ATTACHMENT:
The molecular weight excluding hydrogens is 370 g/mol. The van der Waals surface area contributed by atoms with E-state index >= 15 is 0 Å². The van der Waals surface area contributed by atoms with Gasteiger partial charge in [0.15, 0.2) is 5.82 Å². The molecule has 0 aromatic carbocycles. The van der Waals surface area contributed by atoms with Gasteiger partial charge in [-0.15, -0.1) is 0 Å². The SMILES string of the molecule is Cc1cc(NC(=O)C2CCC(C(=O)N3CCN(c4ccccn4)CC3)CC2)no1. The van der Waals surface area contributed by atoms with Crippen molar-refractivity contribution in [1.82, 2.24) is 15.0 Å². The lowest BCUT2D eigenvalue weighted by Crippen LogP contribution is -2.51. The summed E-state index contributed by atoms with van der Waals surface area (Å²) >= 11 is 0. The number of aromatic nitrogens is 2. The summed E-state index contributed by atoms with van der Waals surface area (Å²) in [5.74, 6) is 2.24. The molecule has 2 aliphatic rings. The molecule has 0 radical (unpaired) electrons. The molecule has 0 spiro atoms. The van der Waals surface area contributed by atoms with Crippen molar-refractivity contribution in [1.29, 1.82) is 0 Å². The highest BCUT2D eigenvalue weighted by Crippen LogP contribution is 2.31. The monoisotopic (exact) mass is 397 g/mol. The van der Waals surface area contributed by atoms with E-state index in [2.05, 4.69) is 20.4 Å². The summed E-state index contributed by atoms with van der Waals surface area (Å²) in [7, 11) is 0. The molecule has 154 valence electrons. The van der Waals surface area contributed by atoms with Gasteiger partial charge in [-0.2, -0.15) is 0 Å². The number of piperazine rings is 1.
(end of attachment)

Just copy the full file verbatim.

The molecular weight excluding hydrogens is 370 g/mol. The van der Waals surface area contributed by atoms with E-state index >= 15 is 0 Å². The van der Waals surface area contributed by atoms with Gasteiger partial charge in [0.15, 0.2) is 5.82 Å². The molecule has 0 aromatic carbocycles. The van der Waals surface area contributed by atoms with Gasteiger partial charge in [-0.15, -0.1) is 0 Å². The SMILES string of the molecule is Cc1cc(NC(=O)C2CCC(C(=O)N3CCN(c4ccccn4)CC3)CC2)no1. The van der Waals surface area contributed by atoms with Crippen molar-refractivity contribution in [1.82, 2.24) is 15.0 Å². The lowest BCUT2D eigenvalue weighted by Crippen LogP contribution is -2.51. The summed E-state index contributed by atoms with van der Waals surface area (Å²) >= 11 is 0. The number of aromatic nitrogens is 2. The summed E-state index contributed by atoms with van der Waals surface area (Å²) in [5.74, 6) is 2.24. The molecule has 2 aliphatic rings. The molecule has 0 radical (unpaired) electrons. The molecule has 0 spiro atoms. The van der Waals surface area contributed by atoms with Crippen molar-refractivity contribution in [1.29, 1.82) is 0 Å². The highest BCUT2D eigenvalue weighted by Crippen LogP contribution is 2.31. The monoisotopic (exact) mass is 397 g/mol. The van der Waals surface area contributed by atoms with E-state index in [2.05, 4.69) is 20.4 Å². The summed E-state index contributed by atoms with van der Waals surface area (Å²) in [7, 11) is 0. The molecule has 154 valence electrons. The van der Waals surface area contributed by atoms with Gasteiger partial charge in [-0.2, -0.15) is 0 Å². The number of piperazine rings is 1.